Pet Sitters – these are people that come to your home to look after your dog in their own environment. They will usually charge you per hour and some will walk them, some won’t.
Some also offer a holiday service where they will stay at your house for however long you’re away to take care of your dog.
Again these don’t have to have any qualifications and don’t have to be licensed but personally I would be checking that they are insured, DBS checked and qualified in canine first aid at the very least.

Dog Boarders – These take care of your dogs while you’re away on holiday. There are a range of different boarders with some keeping dogs in outside kennels and others looking after your dog in their homes and they usually charge you either a daily or weekly rate depending on the length of time you’re away.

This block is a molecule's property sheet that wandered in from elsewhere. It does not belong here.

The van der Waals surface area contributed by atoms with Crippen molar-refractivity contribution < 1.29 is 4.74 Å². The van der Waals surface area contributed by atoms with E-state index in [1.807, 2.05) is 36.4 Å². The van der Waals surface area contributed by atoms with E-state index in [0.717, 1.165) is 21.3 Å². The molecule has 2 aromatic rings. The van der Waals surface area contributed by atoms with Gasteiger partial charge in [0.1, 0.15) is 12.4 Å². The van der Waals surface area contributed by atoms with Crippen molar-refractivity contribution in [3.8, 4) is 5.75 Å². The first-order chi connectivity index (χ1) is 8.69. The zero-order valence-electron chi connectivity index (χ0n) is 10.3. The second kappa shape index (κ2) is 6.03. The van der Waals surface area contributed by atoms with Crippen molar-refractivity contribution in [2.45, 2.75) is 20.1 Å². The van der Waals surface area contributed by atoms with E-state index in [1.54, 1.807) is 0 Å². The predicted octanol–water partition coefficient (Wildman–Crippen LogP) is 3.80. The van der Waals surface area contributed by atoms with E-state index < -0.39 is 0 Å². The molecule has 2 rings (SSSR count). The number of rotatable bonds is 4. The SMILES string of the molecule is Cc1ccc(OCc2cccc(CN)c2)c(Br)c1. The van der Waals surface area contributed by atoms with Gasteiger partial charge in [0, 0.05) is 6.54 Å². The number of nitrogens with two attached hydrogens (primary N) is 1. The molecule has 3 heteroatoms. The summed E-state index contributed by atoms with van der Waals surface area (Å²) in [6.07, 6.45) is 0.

Like with the daycares, all boarders must be licensed with their local councils and should display the license for you to see. This license proves that they have met all of the required government guidelines and recommendations to look after your dog including having qualified team members and being insured. They are also limited on the amount of dogs they are allowed to care for at any one time.
You should be welcomed to see where your dog will be staying and most boarders will insist on having the dog for a day or night before you go away just to make sure they are happy in the environment and don’t get too stressed.

There’s a lot to think about when it comes to finding someone to care for your dog but the options are out there.
When I started out I asked people what sort of service they would want and tailored my business to suite them. My clients trust and the welfare of their dogs is my main priority and it should be the main priority of whoever you choose to use. If it’s not then it’s time to look around elsewhere.